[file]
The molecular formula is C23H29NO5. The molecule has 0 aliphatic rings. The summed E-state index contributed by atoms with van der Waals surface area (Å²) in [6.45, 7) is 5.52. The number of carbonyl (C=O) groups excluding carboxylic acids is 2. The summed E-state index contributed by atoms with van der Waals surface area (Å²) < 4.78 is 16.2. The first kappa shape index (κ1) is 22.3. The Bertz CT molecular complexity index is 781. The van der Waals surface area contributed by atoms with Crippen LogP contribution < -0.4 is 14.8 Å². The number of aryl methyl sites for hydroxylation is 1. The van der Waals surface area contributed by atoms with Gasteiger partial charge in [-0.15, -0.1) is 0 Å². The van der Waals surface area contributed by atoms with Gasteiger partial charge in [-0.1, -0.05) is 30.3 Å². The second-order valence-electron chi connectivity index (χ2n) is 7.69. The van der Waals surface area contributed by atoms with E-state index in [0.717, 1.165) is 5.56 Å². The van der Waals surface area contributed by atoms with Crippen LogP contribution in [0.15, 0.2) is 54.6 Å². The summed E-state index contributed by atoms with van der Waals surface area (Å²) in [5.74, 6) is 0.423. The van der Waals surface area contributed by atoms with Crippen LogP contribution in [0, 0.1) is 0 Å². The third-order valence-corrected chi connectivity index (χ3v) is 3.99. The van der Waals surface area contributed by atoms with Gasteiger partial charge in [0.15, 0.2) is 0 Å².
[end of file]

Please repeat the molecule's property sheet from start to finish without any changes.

The molecular formula is C23H29NO5. The molecule has 0 aliphatic rings. The summed E-state index contributed by atoms with van der Waals surface area (Å²) in [6.45, 7) is 5.52. The number of carbonyl (C=O) groups excluding carboxylic acids is 2. The summed E-state index contributed by atoms with van der Waals surface area (Å²) < 4.78 is 16.2. The first kappa shape index (κ1) is 22.3. The Bertz CT molecular complexity index is 781. The van der Waals surface area contributed by atoms with Crippen LogP contribution < -0.4 is 14.8 Å². The number of aryl methyl sites for hydroxylation is 1. The van der Waals surface area contributed by atoms with Gasteiger partial charge in [-0.15, -0.1) is 0 Å². The van der Waals surface area contributed by atoms with Gasteiger partial charge in [-0.1, -0.05) is 30.3 Å². The second-order valence-electron chi connectivity index (χ2n) is 7.69. The van der Waals surface area contributed by atoms with E-state index in [0.717, 1.165) is 5.56 Å². The van der Waals surface area contributed by atoms with Crippen LogP contribution in [0.15, 0.2) is 54.6 Å². The summed E-state index contributed by atoms with van der Waals surface area (Å²) in [5.74, 6) is 0.423. The van der Waals surface area contributed by atoms with Crippen LogP contribution in [0, 0.1) is 0 Å². The third-order valence-corrected chi connectivity index (χ3v) is 3.99. The van der Waals surface area contributed by atoms with Gasteiger partial charge in [0.15, 0.2) is 0 Å².